Alternative Utility Business Models

The power and utility sector, which underpins every other industry, has traditionally focused on long-lived assets and gradual policy shifts. As a result, it has adopted changes in a piecemeal, deliberate, and sometimes regulatory-constrained fashion and is not accustomed to an accelerated pace of change. But decarbonisation, decentralisation, and digitisation are creating a new three-dimensional challenge — and impelling faster evolution.

Amid rising market uncertainty and increasing pressure on traditional fossil fuel generation, the world’s largest utilities are shifting investments from large-scale power supply. New value pools are forming in areas as diverse as energy management, electric car charging, and home automation. And instead of simply charging a fixed price to deliver electricity, utilities are rolling out business models and services more closely associated with consumer goods and industrial companies. Here are a few models:

Energy as a Service Provider

This broad umbrella term describes the growing sub-market of selling not only energy, but also technology, analytics, personalised services and even access to the grid. It realigns the utility business model to deliver energy services to customers instead of electricity as-a-commodity.

Energy as a service is changing how organisations think about energy procurement and management. In this model, organisations partner with solution providers to actively manage their energy portfolio and financing, delivering services that result in guaranteed performance such as energy cost savings or equipment uptime. The result is reduced performance risk and decreased capital burden.

The trend is driven, in part, by advances in technology, and the desire of residential and business consumers to reduce costs and/or their carbon emissions.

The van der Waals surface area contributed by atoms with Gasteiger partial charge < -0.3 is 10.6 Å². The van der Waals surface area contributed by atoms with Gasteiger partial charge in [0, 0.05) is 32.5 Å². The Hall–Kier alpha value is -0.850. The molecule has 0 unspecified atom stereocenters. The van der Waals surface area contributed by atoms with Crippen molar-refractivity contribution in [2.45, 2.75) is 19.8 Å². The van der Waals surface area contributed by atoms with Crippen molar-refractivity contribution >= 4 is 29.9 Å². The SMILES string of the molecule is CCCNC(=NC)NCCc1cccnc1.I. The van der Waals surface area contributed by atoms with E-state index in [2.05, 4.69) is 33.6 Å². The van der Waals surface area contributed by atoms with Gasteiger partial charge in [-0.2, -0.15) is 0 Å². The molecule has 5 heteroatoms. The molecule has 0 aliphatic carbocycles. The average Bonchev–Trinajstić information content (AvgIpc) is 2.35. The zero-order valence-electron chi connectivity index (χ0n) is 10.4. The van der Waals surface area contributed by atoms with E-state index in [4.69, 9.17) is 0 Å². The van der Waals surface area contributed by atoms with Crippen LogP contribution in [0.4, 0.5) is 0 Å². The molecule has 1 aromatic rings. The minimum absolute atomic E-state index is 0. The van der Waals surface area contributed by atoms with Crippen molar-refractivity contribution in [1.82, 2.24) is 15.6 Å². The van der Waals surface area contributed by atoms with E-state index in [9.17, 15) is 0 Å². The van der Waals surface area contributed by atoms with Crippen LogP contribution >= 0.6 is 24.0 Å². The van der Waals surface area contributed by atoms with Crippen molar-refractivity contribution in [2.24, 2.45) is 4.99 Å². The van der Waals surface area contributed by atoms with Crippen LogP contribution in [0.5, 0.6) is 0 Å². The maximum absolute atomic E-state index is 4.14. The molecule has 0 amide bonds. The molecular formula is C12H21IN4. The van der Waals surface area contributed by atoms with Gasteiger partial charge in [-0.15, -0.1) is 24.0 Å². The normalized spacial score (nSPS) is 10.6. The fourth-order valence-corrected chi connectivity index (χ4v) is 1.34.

Alternative Energy Access Providers

These providers partner with communities and individuals to help them access locally generated low-carbon energy. Utilities can encourage local deployment of alternative energy by individuals, businesses or communities through products and services that support distributed renewables—such as solar PV, microgrid installation, and maintenance and peer-to-peer solutions for exchanging low-carbon electricity. This model helps customers finance, install, and maintain local generation capacity and microgrid infrastructures.

In addition, they build virtual platforms that support collaboration among small scale generators and consumers. The biggest change required for electric utilities adopting this model is shifting their one-dimensional business-to-consumer relationship to a partnership model, in which joint investments in local generation and distribution lead to shared profits and shared risks.

Optimising Flexibility

These providers could capture value by optimising efficiency in all segments of the value chain and maintaining system balance and reliability. Utilities can enhance efficient electricity generation, distribution, and demand and thereby reduce operation and balancing costs and improve system stability. At the generation side, conventional flexibility such as spinning reserve is replaced by energy-efficient storage elements such as batteries. In transmission and distribution, flexibility optimisers mitigate congestion and match supply and demand with the help of smart grids and storage elements.

Because of their emphasis on efficiency, these providers must be adept in three key areas: 1. addressing the complexity and cost implications of the changing composition and distribution of supply and demand; 2. aggregating and coordinating systems such as electrification of vehicles and heating and distributed generation across locations and partners; and 3. capitalising on opportunities provided by future grid technology, such as automation, sensing devices, and real-time analytics capabilities to improve real-time management of the grid.

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